Saturday 11 July 2009
Friends of the Baillieu Library seminar

Leigh Scott Room, Baillieu Library, University of Melbourne, 2.00pm–4.00pm

The French Revolution - 220 years On

Saturday afternoon seminar with speakers on the occasion of the 220th anniversary of the French revolution:

  • Dr Juliet Flesch, School of Historical Studies: Not Eating Cake
  • Pam Pryde, Curator, Special Collections, Baillieu Library: French Voyages to Australia and the South Pacific
  • Kerrianne Stone, Curator of the Print Collection, Baillieu Library: French Prints of the Revolutionary Period
  • Professor Colin Duckworth: The 14th of July: A cause for celebration? If so, by whom?

Friday 10 July 2009
Friends of the Baillieu Library lecture

Prince Philip Theatre, Architecture Building, University of Melbourne, 6.00pm –7.00pm  

The French Revolution  - 220 years On

Prof Peter McPhee, Provost of the University of Melbourne: The Making of a Revolutionary: Maximilien Robespierre 1758–1789

This lecture is co-sponsored by the French Embassy in Australia. Please join us for drinks beforehand at 5:30 pm (drinks generously sponsored by the Baillieu Library). 

Tuesday 23 June 2009
Friends of the Baillieu Library MUP author's night

Leigh Scott Room, Baillieu Library, University of Melbourne, 6.00pm

Ken Gelder & Paul Salzman: After the Celebration: Australian Fiction 1989–2007

Our second 2009 author's evening for members and friends looks at the broad canvas of Australian fiction writing from 1989 to 2007.  After the Celebration explores Australian fiction from 1989 to 2007, after Australia's bicentenary to the end of the Howard government. In this literary history, Ken Gelder and Paul Salzman combine close attention to Australian novels with a vivid depiction of their contexts: cultural, social, political, historical, national and transnational. From crime fiction to the postmodern colonial novel, from Australian grunge to 'rural apocalypse fiction', from the Asian diasporic novel to the action blockbuster, Gelder and Salzman show how Australian novelists such as Frank Moorhouse, Elizabeth Jolley, Peter Carey, Kim Scott, Steven Carroll, Kate Grenville, Tim Winton, Alexis Wright and many others have used their work to chart our position in the world.

The literary controversies over history, identity, feminism and gatekeeping are read against the politics of the day. Provocative and compelling, After the Celebration captures the key themes and issues in Australian fiction: where we have been and what we have become.

Ken Gelder is Professor of English at the University of Melbourne. His books include Reading the Vampire (1994), Uncanny Australia: Sacredness and Identity in a Postcolonial Nation (1998, with Jane M Jacobs), Popular Fiction: The Logics and Practices of a Literary Field (2004) and Subcultures: Cultural Histories and Social Practice (2007). Paul Salzman is a Reader in English Literature at La Trobe University. He has published widely in the areas of early modern literature and Australian literature, including books on Elizabeth Jolley, the writing of 1621 and early modern women's writing.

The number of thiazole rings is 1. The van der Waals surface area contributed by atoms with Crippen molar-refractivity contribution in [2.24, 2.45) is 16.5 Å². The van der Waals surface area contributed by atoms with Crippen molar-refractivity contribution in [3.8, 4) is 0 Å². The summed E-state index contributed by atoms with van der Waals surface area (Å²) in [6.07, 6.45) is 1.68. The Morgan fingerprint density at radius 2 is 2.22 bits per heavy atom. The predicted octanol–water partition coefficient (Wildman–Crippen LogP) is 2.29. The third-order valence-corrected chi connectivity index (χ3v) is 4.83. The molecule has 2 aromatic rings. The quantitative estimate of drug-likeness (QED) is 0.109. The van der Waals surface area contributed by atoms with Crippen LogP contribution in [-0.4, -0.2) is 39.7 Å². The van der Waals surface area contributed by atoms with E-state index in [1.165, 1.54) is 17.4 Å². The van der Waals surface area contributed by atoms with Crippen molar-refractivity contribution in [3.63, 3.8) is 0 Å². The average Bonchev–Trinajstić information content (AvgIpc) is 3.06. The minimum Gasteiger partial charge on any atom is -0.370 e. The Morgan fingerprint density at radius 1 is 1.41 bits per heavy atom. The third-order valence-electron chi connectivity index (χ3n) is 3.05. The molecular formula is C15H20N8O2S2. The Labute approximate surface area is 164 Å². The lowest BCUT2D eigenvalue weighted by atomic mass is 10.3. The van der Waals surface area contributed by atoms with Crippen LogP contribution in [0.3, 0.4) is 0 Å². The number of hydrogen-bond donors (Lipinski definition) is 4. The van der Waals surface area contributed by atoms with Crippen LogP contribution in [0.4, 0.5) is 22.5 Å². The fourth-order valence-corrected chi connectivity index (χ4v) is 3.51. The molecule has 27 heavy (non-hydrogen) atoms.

Ken Gelder and Paul Salzman are also co-authors of The New Diversity: Australian Fiction 1970-1988 (1989). 

Tuesday 21 April 2009
Friends of the Baillieu Library author's night

Leigh Scott Room, Baillieu Library, University of Melbourne, 6.00 pm

Pattie Wright: The Men of the Line: Stories of the Thai-Burma Railway Survivors

The extraordinary engineering feat of the Thai-Burma Railway, or the Line as it was often called, was achieved with a slave labour force - an Asian contingent and Allied prisoners-of-war, including Australian, British, Dutch and American soldiers. Construction of the 415 kilometres of railway connecting Ban Pong in Thailand to Thanbuyzayat in Burma commenced in June 1942. This labour force built 688 bridges - eight made of steel and concrete, viaducts, cuttings, embankments and kilometres and kilometres of railway track through thick malarial jungle. The men of the Line died of starvation, torture and disease at the hands of the Japanese Imperial Army. The Men of the Line recounts the experiences of these men in their own words. For many of the men this maybe their last - and in some case their first - opportunity to put their stories on record.

Pattie Wright has worked as a producer and director in the Australian film industry for most of her working life. Involvement in developing a feature film on the life of Sir Edward 'Weary' Dunlop began her interest in the history and men of the Thai-Burma railway.

Tuesday 24 March 2009
Friends of the Baillieu Library Annual General Meeting and guest speaker

Leigh Scott Room, Baillieu Library, University of Melbourne, 6.00 pm

Mr Philip Kent, University Librarian